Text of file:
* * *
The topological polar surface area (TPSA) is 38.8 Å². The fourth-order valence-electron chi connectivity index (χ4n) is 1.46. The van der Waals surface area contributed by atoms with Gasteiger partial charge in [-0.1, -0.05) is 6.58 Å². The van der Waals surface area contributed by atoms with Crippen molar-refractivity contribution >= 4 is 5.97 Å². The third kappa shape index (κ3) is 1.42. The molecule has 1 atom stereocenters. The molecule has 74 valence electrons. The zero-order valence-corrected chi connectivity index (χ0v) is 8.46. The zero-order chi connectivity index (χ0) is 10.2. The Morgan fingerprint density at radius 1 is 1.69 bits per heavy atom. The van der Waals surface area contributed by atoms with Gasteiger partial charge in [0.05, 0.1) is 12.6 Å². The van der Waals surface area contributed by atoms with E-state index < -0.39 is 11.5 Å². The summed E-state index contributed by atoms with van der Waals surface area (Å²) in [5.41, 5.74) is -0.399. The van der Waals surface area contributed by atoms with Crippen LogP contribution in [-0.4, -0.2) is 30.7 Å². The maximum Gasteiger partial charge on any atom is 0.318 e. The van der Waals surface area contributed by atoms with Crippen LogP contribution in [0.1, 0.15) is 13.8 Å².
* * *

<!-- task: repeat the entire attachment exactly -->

The topological polar surface area (TPSA) is 38.8 Å². The fourth-order valence-electron chi connectivity index (χ4n) is 1.46. The van der Waals surface area contributed by atoms with Gasteiger partial charge in [-0.1, -0.05) is 6.58 Å². The van der Waals surface area contributed by atoms with Crippen molar-refractivity contribution >= 4 is 5.97 Å². The third kappa shape index (κ3) is 1.42. The molecule has 1 atom stereocenters. The molecule has 74 valence electrons. The zero-order valence-corrected chi connectivity index (χ0v) is 8.46. The zero-order chi connectivity index (χ0) is 10.2. The Morgan fingerprint density at radius 1 is 1.69 bits per heavy atom. The van der Waals surface area contributed by atoms with Gasteiger partial charge in [0.05, 0.1) is 12.6 Å². The van der Waals surface area contributed by atoms with E-state index < -0.39 is 11.5 Å². The summed E-state index contributed by atoms with van der Waals surface area (Å²) in [5.41, 5.74) is -0.399. The van der Waals surface area contributed by atoms with Crippen LogP contribution in [-0.4, -0.2) is 30.7 Å². The maximum Gasteiger partial charge on any atom is 0.318 e. The van der Waals surface area contributed by atoms with Crippen LogP contribution in [0.1, 0.15) is 13.8 Å².